By George P. Shultz, William J. Perry, Henry A. Kissinger, and Sam Nunn
As long as there has been war, there have been efforts to deter actions a nation considers threatening. Until fairly recently, this meant building a military establishment capable of intimidating the adversary, defeating him or making his victory more costly than the projected gains. This, with conventional weapons, took time. Deterrence and war strategy were identical.
The advent of the nuclear weapon introduced entirely new factors. It was possible, for the first time, to inflict at the beginning of a war the maximum casualties. The doctrine of mutual assured destruction represented this reality. Deterrence based on nuclear weapons, therefore, has three elements:
- It is importantly psychological, depending on calculations for which there is no historical experience. It is therefore precarious.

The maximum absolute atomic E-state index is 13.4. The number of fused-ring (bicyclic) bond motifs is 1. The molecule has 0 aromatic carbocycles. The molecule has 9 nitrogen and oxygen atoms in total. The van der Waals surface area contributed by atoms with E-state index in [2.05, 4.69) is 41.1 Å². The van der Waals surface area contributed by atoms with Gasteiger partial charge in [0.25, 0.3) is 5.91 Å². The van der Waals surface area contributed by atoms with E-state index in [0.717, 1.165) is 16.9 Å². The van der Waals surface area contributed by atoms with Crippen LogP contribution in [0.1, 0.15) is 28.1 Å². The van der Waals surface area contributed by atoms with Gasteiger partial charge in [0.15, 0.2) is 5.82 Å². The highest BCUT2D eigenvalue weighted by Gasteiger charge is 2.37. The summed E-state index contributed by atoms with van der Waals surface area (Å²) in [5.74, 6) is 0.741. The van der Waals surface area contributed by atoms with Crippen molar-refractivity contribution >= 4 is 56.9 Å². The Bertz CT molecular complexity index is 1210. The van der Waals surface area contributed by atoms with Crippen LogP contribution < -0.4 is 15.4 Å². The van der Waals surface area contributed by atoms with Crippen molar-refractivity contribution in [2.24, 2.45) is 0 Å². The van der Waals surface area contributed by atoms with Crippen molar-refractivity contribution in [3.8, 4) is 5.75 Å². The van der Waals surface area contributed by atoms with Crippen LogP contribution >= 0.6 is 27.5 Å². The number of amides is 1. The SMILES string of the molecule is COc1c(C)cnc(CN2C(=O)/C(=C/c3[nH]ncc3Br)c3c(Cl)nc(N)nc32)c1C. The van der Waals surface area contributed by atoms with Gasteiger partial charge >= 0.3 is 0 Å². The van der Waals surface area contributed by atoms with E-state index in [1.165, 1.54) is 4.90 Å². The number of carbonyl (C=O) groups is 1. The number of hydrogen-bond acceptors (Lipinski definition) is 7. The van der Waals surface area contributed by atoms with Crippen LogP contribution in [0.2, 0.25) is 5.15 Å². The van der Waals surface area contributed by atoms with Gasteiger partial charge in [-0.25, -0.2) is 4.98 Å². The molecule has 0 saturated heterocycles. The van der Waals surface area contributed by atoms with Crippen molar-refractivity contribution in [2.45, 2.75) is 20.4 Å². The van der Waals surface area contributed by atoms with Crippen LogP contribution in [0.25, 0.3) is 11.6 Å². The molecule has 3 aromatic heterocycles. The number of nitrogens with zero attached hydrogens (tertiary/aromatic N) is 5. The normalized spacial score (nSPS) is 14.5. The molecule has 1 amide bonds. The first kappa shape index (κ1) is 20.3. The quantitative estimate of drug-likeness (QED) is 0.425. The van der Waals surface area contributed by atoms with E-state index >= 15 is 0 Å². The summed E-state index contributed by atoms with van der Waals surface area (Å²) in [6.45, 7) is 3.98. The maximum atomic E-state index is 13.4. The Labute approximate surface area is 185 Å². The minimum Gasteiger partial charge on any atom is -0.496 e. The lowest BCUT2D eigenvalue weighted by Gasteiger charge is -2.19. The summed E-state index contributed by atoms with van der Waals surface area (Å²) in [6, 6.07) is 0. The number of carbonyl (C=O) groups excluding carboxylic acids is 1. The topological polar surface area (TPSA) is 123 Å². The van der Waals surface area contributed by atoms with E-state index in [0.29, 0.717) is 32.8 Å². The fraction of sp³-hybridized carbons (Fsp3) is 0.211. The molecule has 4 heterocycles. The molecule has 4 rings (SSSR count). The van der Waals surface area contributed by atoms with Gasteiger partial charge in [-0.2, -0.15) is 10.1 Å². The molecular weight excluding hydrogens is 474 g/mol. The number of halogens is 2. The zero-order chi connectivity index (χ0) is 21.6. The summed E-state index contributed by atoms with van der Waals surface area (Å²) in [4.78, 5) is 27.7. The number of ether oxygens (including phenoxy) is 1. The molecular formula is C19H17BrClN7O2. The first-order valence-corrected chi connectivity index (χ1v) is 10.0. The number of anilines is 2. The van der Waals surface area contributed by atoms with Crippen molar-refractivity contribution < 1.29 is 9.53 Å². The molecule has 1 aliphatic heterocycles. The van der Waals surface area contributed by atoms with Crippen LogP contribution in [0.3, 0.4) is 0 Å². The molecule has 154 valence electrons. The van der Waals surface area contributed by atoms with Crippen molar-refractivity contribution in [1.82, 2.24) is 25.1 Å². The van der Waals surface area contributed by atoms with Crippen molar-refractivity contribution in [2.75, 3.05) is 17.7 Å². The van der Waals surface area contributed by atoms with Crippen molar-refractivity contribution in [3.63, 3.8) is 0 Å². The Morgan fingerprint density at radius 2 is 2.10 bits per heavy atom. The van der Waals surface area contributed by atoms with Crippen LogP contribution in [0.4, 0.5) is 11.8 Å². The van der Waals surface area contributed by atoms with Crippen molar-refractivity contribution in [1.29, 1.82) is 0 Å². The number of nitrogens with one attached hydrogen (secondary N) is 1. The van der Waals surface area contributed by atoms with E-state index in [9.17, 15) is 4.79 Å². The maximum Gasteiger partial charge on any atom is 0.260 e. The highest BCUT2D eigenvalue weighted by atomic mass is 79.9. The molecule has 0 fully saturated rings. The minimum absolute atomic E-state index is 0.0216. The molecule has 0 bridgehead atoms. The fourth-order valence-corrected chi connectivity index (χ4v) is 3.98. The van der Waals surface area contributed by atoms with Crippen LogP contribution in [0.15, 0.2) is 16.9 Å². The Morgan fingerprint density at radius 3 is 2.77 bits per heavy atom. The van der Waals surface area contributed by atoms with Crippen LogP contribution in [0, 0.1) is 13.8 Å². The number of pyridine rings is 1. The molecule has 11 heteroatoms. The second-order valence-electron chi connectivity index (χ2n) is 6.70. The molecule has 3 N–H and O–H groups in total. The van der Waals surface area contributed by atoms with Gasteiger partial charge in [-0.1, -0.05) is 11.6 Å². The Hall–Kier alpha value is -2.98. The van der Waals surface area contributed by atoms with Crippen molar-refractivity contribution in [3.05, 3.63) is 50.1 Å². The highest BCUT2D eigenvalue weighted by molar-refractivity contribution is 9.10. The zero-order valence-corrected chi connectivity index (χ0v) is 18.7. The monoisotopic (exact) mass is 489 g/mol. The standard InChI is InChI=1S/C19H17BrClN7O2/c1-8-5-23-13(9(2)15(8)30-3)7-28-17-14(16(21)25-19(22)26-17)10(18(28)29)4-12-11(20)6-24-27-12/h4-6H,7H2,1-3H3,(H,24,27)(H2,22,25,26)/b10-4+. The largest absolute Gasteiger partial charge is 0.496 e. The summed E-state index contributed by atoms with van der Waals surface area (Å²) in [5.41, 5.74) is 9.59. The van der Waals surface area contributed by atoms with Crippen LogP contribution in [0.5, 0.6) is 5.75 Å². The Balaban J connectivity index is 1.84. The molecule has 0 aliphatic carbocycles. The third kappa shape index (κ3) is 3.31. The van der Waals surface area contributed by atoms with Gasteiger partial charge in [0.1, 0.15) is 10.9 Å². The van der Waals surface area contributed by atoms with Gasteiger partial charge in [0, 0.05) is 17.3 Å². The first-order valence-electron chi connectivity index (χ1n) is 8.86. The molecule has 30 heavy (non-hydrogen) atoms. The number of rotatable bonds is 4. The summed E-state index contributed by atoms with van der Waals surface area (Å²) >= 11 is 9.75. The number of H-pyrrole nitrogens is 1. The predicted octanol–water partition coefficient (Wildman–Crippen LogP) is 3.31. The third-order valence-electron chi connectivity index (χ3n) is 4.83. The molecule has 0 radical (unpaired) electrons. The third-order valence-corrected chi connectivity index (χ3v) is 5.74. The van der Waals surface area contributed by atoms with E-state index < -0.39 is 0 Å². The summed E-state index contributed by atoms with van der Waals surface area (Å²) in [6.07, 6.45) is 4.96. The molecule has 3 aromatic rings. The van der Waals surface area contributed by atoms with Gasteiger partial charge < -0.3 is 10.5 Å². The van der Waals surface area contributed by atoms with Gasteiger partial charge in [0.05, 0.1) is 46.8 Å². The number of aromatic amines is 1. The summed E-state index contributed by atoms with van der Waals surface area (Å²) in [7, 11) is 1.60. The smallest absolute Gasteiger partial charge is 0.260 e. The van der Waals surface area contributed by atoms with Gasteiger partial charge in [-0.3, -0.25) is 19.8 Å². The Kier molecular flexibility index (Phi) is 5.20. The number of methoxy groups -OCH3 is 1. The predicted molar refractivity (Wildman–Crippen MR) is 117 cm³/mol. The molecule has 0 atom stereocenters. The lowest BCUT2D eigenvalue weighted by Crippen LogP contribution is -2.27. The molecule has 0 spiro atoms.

- It is devastating. An unrestrained nuclear exchange between superpowers could destroy civilized life as we know it in days.
- Mutual assured destruction raises enormous inhibitions against employing the weapons.
Since the first use of nuclear weapons against Japan, neither of the superpowers, nor any other country, has used nuclear weapons in a war. A gap opened between the psychological element of deterrence and the risks most leaders were willing to incur. U.S. defense leaders made serious efforts to give the president more flexible options for nuclear use short of global annihilation. They never solved the problem, and it was always recognized that Washington and Moscow both held the keys to unpredictable and potentially catastrophic escalations.